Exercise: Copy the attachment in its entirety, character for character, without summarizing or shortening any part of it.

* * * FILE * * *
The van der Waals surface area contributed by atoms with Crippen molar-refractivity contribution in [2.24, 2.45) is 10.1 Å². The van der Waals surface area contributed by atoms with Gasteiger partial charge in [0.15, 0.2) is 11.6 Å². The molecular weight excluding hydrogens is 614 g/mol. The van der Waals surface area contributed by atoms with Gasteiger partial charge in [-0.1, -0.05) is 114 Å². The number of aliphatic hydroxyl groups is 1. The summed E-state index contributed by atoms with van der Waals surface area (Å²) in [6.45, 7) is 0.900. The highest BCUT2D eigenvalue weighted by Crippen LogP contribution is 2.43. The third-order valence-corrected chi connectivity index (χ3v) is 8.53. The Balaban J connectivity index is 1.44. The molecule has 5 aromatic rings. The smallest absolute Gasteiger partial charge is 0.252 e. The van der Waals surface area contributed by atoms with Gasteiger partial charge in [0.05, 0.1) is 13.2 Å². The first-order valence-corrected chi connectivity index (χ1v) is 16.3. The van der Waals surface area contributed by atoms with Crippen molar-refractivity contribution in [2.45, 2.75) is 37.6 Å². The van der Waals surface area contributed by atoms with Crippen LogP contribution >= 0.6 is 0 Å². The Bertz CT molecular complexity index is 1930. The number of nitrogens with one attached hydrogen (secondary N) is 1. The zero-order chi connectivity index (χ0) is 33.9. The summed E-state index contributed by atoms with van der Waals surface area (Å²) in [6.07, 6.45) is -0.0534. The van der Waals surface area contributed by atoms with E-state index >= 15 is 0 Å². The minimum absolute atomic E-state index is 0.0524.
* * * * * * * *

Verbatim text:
The van der Waals surface area contributed by atoms with Crippen molar-refractivity contribution in [2.24, 2.45) is 10.1 Å². The van der Waals surface area contributed by atoms with Gasteiger partial charge in [0.15, 0.2) is 11.6 Å². The molecular weight excluding hydrogens is 614 g/mol. The van der Waals surface area contributed by atoms with Gasteiger partial charge in [-0.1, -0.05) is 114 Å². The number of aliphatic hydroxyl groups is 1. The summed E-state index contributed by atoms with van der Waals surface area (Å²) in [6.45, 7) is 0.900. The highest BCUT2D eigenvalue weighted by Crippen LogP contribution is 2.43. The third-order valence-corrected chi connectivity index (χ3v) is 8.53. The Balaban J connectivity index is 1.44. The molecule has 5 aromatic rings. The smallest absolute Gasteiger partial charge is 0.252 e. The van der Waals surface area contributed by atoms with Gasteiger partial charge in [0.05, 0.1) is 13.2 Å². The first-order valence-corrected chi connectivity index (χ1v) is 16.3. The van der Waals surface area contributed by atoms with Crippen molar-refractivity contribution in [2.45, 2.75) is 37.6 Å². The van der Waals surface area contributed by atoms with Crippen LogP contribution >= 0.6 is 0 Å². The Bertz CT molecular complexity index is 1930. The number of nitrogens with one attached hydrogen (secondary N) is 1. The zero-order chi connectivity index (χ0) is 33.9. The summed E-state index contributed by atoms with van der Waals surface area (Å²) in [6.07, 6.45) is -0.0534. The van der Waals surface area contributed by atoms with E-state index >= 15 is 0 Å². The minimum absolute atomic E-state index is 0.0524.